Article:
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The one harsh truth about the team Miami must face if they plan to succeed in the playoffs

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The Heat’s overtime 110-109 loss against Brooklyn illustrated what would cause a quick first round exit in postseason.

NBA: Brooklyn Nets at Miami Heat Jasen Vinlove-USA TODAY Sports

The avoidable loss to Brooklyn Nets serves as a wake-up for the Miami Heat coaches on one inescapable fact:

The Heat don’t have the talent to win championships playing a small ball style.

Miami doesn’t have a James Harden, Stephen Curry, Damian Lillard, Kyrie Irving, et al, as a dominant force when they downsize their lineup during a game.

When an enemy takes out their rim protector, then it’s time to go Milwaukee Bucks on them and punish them where it hurts the most: at the rim.

The Heat defeated the Bucks in all three of their games by attacking and defending in the paint, because they had a definite advantage there.

The numbers in games where the Heat win or lose, shows the slight, but significant differences that gave them an edge in their wins.

Heat Wins versus Loses

PTS 105.5 100.9 4.60 98.0
FGM 39.4 37.9 1.50 35.0
FGA 83.6 86.2 -2.60 82.0
FG% 47.1 44.0 3.10 42.7
2PTM 27.6 27.6 0.00 24.7
2PTA 53.0 55.5 -2.50 55.7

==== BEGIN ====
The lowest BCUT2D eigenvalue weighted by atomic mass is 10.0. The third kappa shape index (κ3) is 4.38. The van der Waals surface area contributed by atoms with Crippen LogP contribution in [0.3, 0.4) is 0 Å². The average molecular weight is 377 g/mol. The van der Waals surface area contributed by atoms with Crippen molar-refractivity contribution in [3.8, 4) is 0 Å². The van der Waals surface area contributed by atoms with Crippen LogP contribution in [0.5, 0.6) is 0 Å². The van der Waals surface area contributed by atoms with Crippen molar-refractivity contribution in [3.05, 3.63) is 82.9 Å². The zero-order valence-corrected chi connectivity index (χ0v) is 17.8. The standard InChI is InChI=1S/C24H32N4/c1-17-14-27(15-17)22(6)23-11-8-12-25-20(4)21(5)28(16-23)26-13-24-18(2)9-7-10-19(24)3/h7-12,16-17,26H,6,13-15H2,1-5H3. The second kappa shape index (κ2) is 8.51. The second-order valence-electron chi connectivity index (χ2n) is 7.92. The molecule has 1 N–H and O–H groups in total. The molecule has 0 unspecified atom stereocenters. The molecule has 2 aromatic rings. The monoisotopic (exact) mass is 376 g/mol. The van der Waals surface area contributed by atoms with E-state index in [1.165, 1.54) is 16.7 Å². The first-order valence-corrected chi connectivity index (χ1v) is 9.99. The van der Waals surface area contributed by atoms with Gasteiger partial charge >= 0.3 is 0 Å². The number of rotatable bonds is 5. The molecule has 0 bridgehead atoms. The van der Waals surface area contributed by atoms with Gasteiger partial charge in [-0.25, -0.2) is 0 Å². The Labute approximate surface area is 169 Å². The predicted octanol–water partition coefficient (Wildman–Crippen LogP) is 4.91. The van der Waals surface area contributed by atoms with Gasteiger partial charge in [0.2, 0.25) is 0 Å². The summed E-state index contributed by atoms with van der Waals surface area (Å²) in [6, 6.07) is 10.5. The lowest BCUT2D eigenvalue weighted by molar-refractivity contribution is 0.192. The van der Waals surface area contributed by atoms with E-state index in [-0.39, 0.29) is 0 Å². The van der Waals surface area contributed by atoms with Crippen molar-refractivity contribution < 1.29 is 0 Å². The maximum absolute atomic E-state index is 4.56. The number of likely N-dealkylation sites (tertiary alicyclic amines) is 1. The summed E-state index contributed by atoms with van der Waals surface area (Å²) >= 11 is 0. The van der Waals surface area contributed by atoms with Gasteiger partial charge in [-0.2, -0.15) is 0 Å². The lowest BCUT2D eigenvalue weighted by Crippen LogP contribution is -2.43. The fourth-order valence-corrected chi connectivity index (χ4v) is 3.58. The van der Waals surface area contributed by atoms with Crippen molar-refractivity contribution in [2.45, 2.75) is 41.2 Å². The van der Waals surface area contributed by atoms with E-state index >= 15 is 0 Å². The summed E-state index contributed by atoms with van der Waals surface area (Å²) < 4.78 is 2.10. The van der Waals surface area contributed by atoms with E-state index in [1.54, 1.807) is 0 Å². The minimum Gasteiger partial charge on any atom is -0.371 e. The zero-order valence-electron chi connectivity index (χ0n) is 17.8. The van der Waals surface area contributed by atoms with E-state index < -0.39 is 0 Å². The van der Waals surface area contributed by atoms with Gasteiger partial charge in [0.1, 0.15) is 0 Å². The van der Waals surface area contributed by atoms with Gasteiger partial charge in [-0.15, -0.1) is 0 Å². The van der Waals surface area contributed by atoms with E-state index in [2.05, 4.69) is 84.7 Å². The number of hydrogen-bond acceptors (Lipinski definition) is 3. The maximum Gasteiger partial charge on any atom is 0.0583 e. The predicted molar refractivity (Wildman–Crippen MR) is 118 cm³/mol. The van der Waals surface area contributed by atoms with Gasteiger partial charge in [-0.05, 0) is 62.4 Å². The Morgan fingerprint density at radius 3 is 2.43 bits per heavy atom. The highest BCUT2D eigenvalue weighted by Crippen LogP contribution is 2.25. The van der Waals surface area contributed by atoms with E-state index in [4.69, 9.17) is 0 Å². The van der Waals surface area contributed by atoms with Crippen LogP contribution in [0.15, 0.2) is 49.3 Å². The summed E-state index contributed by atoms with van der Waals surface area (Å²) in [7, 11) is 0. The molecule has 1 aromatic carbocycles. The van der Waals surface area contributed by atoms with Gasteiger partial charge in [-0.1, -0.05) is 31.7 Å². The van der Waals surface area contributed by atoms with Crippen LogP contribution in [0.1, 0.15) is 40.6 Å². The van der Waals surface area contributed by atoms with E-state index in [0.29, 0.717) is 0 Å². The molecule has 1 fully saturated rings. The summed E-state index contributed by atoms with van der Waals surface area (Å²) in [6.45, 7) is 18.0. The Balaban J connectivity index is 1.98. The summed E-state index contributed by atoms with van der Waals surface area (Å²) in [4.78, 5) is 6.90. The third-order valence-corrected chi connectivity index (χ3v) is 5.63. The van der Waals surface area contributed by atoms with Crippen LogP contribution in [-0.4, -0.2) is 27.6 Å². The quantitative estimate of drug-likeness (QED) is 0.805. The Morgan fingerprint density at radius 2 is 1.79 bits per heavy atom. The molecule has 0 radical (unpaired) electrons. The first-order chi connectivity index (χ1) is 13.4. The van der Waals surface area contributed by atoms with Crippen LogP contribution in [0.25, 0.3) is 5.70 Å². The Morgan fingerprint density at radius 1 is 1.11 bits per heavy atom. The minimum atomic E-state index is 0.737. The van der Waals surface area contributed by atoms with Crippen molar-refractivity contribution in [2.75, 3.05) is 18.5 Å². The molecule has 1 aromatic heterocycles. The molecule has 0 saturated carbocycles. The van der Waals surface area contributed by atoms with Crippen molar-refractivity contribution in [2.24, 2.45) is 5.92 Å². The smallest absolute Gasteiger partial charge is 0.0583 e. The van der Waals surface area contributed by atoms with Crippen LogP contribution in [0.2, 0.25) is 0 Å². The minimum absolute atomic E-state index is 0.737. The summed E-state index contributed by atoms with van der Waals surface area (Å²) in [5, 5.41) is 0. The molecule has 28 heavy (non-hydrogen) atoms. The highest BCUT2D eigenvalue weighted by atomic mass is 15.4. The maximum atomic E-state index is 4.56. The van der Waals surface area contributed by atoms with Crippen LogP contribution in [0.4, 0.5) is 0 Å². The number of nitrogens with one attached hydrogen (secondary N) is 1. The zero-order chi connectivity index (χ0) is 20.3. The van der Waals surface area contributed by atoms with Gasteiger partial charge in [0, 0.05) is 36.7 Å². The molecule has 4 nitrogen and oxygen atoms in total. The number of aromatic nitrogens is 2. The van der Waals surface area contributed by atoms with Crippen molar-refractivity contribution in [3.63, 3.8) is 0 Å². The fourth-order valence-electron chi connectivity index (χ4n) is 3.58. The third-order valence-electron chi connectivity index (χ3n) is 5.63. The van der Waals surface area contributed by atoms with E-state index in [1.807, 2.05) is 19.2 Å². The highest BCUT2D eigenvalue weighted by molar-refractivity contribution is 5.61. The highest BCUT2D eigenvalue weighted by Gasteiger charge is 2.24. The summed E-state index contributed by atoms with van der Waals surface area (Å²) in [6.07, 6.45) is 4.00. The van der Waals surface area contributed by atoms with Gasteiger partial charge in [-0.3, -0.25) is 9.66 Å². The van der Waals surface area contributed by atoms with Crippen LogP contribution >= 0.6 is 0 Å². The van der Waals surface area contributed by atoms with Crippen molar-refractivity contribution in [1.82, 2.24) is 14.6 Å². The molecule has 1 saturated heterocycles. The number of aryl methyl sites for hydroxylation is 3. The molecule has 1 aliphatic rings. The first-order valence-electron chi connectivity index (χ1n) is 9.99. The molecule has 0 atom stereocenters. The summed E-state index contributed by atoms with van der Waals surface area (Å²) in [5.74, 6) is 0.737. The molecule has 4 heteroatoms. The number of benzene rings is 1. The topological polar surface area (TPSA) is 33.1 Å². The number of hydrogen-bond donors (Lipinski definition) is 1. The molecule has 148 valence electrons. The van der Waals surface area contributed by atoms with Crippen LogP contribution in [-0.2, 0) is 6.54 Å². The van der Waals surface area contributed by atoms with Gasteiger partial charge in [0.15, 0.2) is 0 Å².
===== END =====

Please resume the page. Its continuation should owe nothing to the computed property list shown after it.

2PT% 52.1 49.7 2.35 44.3
3PTM 11.8 10.3 1.50 10.3
3PTA 30.6 30.7 -0.10 26.3
3P% 38.7 33.5 5.20 39.2
2PM/3PM 2.7 2.7 -0.02 3.1
2PA/3PA 2.0 1.8 0.17 2.3
2P%/3P% 1.3 1.5 -0.14 1.3
FTM 14.8 14.8 0.00 17.7
FTA 19.6 19.8 -0.20 21.7
FT% 75.6 75.1 0.50 81.5
FTA/FGA 23.4 23.0 0.48 26.5
OREB 8.8 9.6 -0.80 8.7
DREB 35.6 32.1 3.50 40.0
REB 44.4 41.8 2.60 48.7
AST 23.4 22.0 1.40 22.3
TOV 14.0 15.1 -1.10 15.3
STL 7.9 7.1 0.80 6.3
BLK 6.2 4.2 2.00 7.3
BLKA 4.0 5.2 -1.20 4.7
PF 19.9 20.6 -0.70 22.3
PFD 19.7 19.1 0.60 22.7
+/- 9.2 -9.3 18.50 9.7

The Heat made more field goal attempts in their loses versus their wins, but compensated with a better shot selection and out-rebounding other teams on average.

In the games against the perimeter-oriented Bucks, the Heat succeeded by drawing almost 23 personal fouls a game, attempting fewer 3-pointers (26 versus the normal 30), getting better opportunities at the rim, and cashing in on their rebounding edge.

Sloppy and lazy entry passes into restricted area cause major problems

From my own personal perspective, part of blame of not taking advantage of Heat’s size at the rim lies on the Heat guards and wings making lazy entry passes into the restricted area for Hassan Whiteside and other bigs to score and draw fouls.

Of course the enemy will stop the obvious lobs, pocket passes, dribble hand-offs, and other easy-to-defend attempts for baskets near the rim, which even viewers at home can spot a mile away, so more creative methods to feed the beasts in the restricted area are necessary.

Other teams will goad Miami into playing a centerless style of basketball, because they know the Heat don’t have players talented enough to consistently win that way, and as a bonus, Miami’s best rebounders get sent to the bench.

If the enemy tries to bait Miami with that strategy, the Heat don’t have to bite hook, line and sinker, but use the edge they have of exploiting mismatches near the rim and use the scheme that worked so well in the three wins against the Bucks.